Macklemore & Ryan Lewis: Tiny Desk Concert The Seattle duo literally shakes the dust off the ceiling tiles in this performance at the NPR Music offices. In the span of about 15 minutes, the pair works through a moving message song ("Same Love"), a hilarious goof-off ("Thrift Shop") and a rousingly inspirational closer ("Can't Hold Us").

Tiny Desk

Macklemore & Ryan Lewis

Macklemore & Ryan Lewis: Tiny Desk Concert

  • Download
  • <iframe src="https://www.npr.org/player/embed/166256822/166191197" width="100%" height="290" frameborder="0" scrolling="no" title="NPR embedded audio player">

Tears and laughter in the span of about 15 minutes — that's what's so astonishing about these Macklemore & Ryan Lewis songs.

The first time I heard "Same Love," it brought tears to the eyes of a roomful of people, myself included. The song is about equality, specifically gay rights, with an unambiguous message: "It's human rights for everybody / There is no difference." Then, in a flip of a backing-track beat, Macklemore (a.k.a. Ben Haggerty) sings about wearing a velour jumpsuit and some house slippers, "grandpa style."

The contrast in these songs, "Same Love" and "Thrift Shop," makes the levity all that much memorable; as producer, Ryan Lewis is a master at the hook and clever with the melody. But this Tiny Desk Concert didn't end there: The live, sweet, soulful sounds of singer Ray Dalton belting, "Like the ceiling can't hold us" had Macklemore standing on my desk and shaking the dust off the ceiling tiles. Watching this video fills me with that inspirational feeling we shared watching it happen: I'm still cleaning dust around my desk, but it only makes me smile.

  • "Same Love"
  • "Thrift Shop"
  • "Can't Hold Us"

Credits

Producer: Bob Boilen; Editor: Denise DeBelius; Audio Engineer: Kevin Wait; Videographers: Denise DeBelius, Christopher Parks, Lauren Rock; photo by Lauren Rock/NPR

[+] read more[-] less

More From Tiny Desk

Taylor Swift performs during a Tiny Desk concert on Oct. 10, 2019. (Bob Boilen/NPR) Bob Boilen/NPR hide caption

toggle caption Bob Boilen/NPR

Taylor Swift

As she settled in for this stripped-down set, Taylor Swift looked out over the office. "I just decided to take this as an opportunity to show you guys how the songs sounded when I first wrote them."

Brittany Howard plays a Tiny Desk Concert (Laura Beltran Villamizar/NPR). Laura Beltran Villamizar/NPR hide caption

toggle caption Laura Beltran Villamizar/NPR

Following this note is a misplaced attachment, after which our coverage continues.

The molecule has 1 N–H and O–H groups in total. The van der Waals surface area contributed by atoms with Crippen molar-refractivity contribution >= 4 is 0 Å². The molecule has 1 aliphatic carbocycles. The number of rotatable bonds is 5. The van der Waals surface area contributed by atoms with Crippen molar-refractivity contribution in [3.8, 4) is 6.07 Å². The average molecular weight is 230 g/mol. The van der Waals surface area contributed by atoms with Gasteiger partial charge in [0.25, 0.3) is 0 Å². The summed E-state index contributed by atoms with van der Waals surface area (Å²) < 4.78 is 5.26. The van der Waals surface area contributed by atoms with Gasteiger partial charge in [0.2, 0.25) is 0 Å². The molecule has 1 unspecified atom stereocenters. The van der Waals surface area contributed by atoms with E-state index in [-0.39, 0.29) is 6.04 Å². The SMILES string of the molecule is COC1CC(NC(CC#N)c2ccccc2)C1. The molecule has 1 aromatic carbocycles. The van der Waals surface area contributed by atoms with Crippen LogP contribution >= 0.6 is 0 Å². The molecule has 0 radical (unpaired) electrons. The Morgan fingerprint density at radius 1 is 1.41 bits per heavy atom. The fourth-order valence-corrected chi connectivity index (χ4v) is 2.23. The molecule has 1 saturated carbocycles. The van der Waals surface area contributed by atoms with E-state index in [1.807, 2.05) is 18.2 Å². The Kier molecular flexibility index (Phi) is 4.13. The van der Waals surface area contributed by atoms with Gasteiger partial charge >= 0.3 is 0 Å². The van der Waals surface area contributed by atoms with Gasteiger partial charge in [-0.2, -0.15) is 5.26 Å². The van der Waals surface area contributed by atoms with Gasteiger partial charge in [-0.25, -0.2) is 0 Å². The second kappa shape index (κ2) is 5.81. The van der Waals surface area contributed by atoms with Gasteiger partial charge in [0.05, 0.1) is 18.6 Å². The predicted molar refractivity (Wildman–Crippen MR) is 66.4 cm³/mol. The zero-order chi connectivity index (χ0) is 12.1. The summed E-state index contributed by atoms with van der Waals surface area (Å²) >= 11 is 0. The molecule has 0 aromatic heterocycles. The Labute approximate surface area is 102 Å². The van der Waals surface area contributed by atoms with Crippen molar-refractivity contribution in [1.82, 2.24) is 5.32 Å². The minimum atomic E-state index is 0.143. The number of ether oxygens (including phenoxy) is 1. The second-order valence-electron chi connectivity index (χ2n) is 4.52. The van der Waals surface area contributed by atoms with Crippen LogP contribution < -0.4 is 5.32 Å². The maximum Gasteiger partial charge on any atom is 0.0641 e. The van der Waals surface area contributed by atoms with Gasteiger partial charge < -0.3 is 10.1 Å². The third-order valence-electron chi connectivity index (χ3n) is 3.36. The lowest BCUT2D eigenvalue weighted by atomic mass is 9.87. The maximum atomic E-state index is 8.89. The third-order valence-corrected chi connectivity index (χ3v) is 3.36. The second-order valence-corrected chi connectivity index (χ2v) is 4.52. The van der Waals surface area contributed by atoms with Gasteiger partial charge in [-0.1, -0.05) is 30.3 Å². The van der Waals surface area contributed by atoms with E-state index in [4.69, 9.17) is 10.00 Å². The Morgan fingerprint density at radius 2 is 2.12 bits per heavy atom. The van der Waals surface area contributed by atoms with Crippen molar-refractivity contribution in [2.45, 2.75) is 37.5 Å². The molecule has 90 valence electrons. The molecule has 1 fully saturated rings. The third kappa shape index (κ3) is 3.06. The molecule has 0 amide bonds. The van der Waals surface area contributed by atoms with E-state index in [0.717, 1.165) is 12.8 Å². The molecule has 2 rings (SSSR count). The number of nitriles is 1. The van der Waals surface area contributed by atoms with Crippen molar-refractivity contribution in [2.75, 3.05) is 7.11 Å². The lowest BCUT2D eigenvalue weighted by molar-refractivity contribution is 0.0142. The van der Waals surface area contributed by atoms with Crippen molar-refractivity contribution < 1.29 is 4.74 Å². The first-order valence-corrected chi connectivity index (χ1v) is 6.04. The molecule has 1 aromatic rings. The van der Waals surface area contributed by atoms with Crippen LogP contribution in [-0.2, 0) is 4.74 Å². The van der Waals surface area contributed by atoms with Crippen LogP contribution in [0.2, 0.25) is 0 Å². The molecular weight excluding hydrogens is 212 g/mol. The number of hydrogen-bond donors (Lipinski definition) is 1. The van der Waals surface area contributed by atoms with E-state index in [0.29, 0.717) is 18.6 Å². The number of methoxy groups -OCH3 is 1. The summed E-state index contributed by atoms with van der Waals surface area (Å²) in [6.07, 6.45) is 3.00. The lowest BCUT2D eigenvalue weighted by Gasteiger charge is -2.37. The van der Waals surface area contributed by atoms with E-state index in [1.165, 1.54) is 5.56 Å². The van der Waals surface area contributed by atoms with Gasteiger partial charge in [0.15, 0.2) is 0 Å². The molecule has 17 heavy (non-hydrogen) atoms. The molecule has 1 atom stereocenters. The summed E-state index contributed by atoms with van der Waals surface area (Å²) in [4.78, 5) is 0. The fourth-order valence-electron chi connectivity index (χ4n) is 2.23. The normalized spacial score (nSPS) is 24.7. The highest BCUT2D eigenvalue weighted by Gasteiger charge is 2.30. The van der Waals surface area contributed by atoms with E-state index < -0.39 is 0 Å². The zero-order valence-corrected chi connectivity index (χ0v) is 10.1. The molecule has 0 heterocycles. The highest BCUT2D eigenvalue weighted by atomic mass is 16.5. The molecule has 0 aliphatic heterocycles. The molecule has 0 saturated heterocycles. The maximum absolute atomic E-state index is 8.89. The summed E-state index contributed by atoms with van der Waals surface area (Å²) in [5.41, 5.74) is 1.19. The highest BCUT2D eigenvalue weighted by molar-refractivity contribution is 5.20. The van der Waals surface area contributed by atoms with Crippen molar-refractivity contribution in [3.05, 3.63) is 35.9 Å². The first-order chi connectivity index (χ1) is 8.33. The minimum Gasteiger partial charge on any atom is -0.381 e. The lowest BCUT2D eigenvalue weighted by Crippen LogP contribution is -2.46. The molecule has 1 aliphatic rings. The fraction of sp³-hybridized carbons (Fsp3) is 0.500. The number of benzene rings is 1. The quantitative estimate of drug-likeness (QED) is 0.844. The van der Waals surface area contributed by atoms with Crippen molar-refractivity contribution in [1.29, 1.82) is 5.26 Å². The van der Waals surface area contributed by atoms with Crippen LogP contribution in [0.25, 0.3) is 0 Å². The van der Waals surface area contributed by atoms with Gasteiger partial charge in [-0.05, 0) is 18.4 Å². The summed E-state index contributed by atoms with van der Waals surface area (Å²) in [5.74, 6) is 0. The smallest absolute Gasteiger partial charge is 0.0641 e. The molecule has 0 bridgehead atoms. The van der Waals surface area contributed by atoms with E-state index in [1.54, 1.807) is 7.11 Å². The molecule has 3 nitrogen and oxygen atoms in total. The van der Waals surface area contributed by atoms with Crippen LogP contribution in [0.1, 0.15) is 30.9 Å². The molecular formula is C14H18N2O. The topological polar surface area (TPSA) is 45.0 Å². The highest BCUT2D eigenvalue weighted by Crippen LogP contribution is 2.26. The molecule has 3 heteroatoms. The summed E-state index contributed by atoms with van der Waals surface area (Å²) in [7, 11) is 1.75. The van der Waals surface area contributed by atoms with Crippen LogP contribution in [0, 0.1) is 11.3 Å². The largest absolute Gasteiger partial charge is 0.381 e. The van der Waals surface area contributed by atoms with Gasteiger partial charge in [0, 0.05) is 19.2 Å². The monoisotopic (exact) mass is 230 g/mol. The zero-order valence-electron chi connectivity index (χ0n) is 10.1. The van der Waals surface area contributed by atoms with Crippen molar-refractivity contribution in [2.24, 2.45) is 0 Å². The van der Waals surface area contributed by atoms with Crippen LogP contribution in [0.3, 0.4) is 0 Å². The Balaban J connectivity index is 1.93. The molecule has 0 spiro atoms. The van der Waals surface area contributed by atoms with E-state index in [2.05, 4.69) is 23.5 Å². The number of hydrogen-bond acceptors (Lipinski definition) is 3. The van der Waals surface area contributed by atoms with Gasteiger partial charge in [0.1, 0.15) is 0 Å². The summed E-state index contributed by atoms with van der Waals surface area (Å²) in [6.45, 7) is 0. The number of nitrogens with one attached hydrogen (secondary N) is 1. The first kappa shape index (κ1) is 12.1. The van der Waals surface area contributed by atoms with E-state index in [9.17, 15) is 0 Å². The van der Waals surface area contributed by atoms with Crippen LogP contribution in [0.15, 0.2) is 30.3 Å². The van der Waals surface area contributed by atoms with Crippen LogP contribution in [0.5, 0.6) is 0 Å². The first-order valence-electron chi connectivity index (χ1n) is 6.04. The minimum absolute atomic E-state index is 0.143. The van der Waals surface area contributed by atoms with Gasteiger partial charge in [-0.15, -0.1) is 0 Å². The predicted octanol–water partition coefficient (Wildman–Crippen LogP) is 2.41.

Brittany Howard

The Alabama Shakes singer and guitarist brought an eight-piece backing band to the Tiny Desk for a set of deeply personal and affecting songs.

Charly Bliss plays a Tiny Desk Concert (Bob Boilen/NPR). Bob Boilen/NPR hide caption

toggle caption Bob Boilen/NPR

Charly Bliss

The vibrancy of the band can feel childlike and candy-coated. But the group's songs are more about the pain of entering adulthood and leaving some of that sweetness behind.

Sharon Van Etten performs during a Tiny Desk concert, on Sept. 23, 2019. (Mhari Shaw/NPR) Mhari Shaw/NPR hide caption

toggle caption Mhari Shaw/NPR

Sharon Van Etten

Nearly a decade after her first appearance at the Tiny Desk, Sharon Van Etten returns with a full band and a bigger, bolder sound.

Molly Sarlé plays a Tiny Desk Concert. Shuran Huang/NPR hide caption

toggle caption Shuran Huang/NPR

Molly Sarlé

After performing at the Tiny Desk as one third of the group Mountain Man, Molly Sarlé returns for a soul-stirring solo performance.

The Jonas Brothers play a Tiny Desk Concert on August 15, 2019 (Claire Harbage/NPR). Claire Harbage/NPR hide caption

toggle caption Claire Harbage/NPR

Jonas Brothers

The brothers and their backing band gave a playful performance of three tracks from their latest album, Happiness Begins.

Josh Ritter (center) performs with Amanda Shires and Jason Isbell at a Tiny Desk Concert on Aug. 27, 2019. (Emily Bogle/NPR) Emily Bogle/NPR hide caption

toggle caption Emily Bogle/NPR

Josh Ritter With Amanda Shires And Jason Isbell

In his second visit to the Tiny Desk, Josh Ritter had America on his mind. "We all have to fight against this notion that we're not all human beings."

Ari Lennox plays a Tiny Desk Concert (Ben de la Cruz/NPR). Ben de la Cruz/NPR hide caption

toggle caption Ben de la Cruz/NPR

Ari Lennox

The R&B singer performed songs from her debut full-length, Shea Butter Baby.

Rosanne Cash plays a Tiny Desk Concert (Amr Alfiky/NPR). Amr Alfiky/NPR hide caption

toggle caption Amr Alfiky/NPR

Rosanne Cash

Roseanne Cash has been making great records for forty years, but she's never played or written better music than she's doing right now.

Y La Bamba plays a Tiny Desk Concert (Shuran Huang/NPR). Shuran Huang/NPR hide caption

toggle caption Shuran Huang/NPR

Y La Bamba

Y La Bamba returns for its second Tiny Desk performance with a revised musical vision.

Back To Top